And, from brightly-lit midtown Manhattan, the brightest star visible would have to be a magnitude +2, meaning that from the heart of New York City folks should consider themselves extremely lucky to see more than 15 stars at any one time!
Controlling light pollution
But there are solutions to this problem. Light pollution can be controlled and even reduced.
As one example, this can be done by investing in more efficient, properly shielded lighting fixtures; determining systematic criteria for how much lighting is needed in a given situation; and perhaps even imposing late-night "curfews" on outdoor advertising signs.
Then there’s the International Dark-Sky Association (IDA), founded in 1988, which gathers and disseminates light pollution information and solutions. It has played a pivotal role in turning the tide in the light pollution war.
The IDA is winning over key sectors of the non-astronomical public – including government groups, sections of the lighting industry and the electric utilities – with the argument that good lighting for astronomers equals energy savings and more attractive surroundings for everyone else. The IDA’s work is funded by nearly 10,000 contributing members.
How to Help
You can do your part, by learning more about light pollution and the IDA, and by taking steps to reduce extra nighttime lighting in your own town and backyard. These steps may not only enable you to see the stars better, but could also save you money on electricity and help reduce the world's energy crises.
For more information, contact the IDA at 3225 N. First Avenue, Tucson, Arizona 85719. Email: email@example.com. Visit the IDA Website at: www.darksky.org.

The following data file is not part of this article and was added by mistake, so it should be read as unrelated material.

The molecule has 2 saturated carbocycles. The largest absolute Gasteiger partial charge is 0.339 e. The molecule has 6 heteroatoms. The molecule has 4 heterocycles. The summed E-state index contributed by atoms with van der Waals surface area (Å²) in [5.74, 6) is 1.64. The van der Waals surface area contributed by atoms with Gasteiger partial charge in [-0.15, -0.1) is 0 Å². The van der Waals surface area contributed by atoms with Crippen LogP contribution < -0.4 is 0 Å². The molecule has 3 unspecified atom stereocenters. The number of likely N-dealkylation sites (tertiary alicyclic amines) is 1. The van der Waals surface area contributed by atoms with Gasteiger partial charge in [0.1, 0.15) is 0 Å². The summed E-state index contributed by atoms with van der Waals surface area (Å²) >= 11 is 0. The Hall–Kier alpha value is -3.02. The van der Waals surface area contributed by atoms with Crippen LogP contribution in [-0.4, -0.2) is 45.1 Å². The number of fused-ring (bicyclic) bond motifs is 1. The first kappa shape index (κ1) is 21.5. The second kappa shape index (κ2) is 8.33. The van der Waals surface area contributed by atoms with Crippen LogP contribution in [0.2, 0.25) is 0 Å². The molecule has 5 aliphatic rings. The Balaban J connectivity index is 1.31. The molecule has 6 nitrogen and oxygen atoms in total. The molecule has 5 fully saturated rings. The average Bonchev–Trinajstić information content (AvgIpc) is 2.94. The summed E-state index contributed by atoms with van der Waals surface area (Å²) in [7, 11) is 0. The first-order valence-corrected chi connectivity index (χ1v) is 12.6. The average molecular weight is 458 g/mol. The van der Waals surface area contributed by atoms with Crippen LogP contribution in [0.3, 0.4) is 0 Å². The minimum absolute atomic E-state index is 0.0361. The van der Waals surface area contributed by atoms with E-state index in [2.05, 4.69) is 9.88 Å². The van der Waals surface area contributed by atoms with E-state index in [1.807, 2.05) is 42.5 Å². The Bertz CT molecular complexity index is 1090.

Not convinced extra lighting is a problem? Check out this interesting website for nighttime satellite views of the world from geology.com.
Earth Hour 2011
Finally, there is Earth Hour, a movement established in 2007 in Sydney, Australia, when 2.2 million individuals and more than 2,000 businesses turned their lights off for one hour to take a stand against climate change. Just one year later, Earth Hour had become a global sustainability movement with more than 50 million people across 35 countries participating.
During the hour, global landmarks such as the Sydney Harbour Bridge, CN Tower in Toronto, the Empire State Building in New York, Golden Gate Bridge in San Francisco, and Rome’s Coliseum all stand in darkness, as symbols of hope for a cause that grows more urgent by the hour.
This year will be no different.
"The Empire State Building joins millions of people, organizations corporations and governments around the world, to make a bold statement of concern about climate change by turning off its lights for one hour," officials with the Empire State Building said in a statement.
Earth Hour 2011 will take place worldwide on Saturday, March 26 at 8.30 p.m. (local time). For more details: http://www.earthhour.org/
Joe Rao serves as an instructor and guest lecturer at New York's Hayden Planetarium. He writes about astronomy for The New York Times and other publications, and he is also an on-camera meteorologist for News 12 Westchester, New York.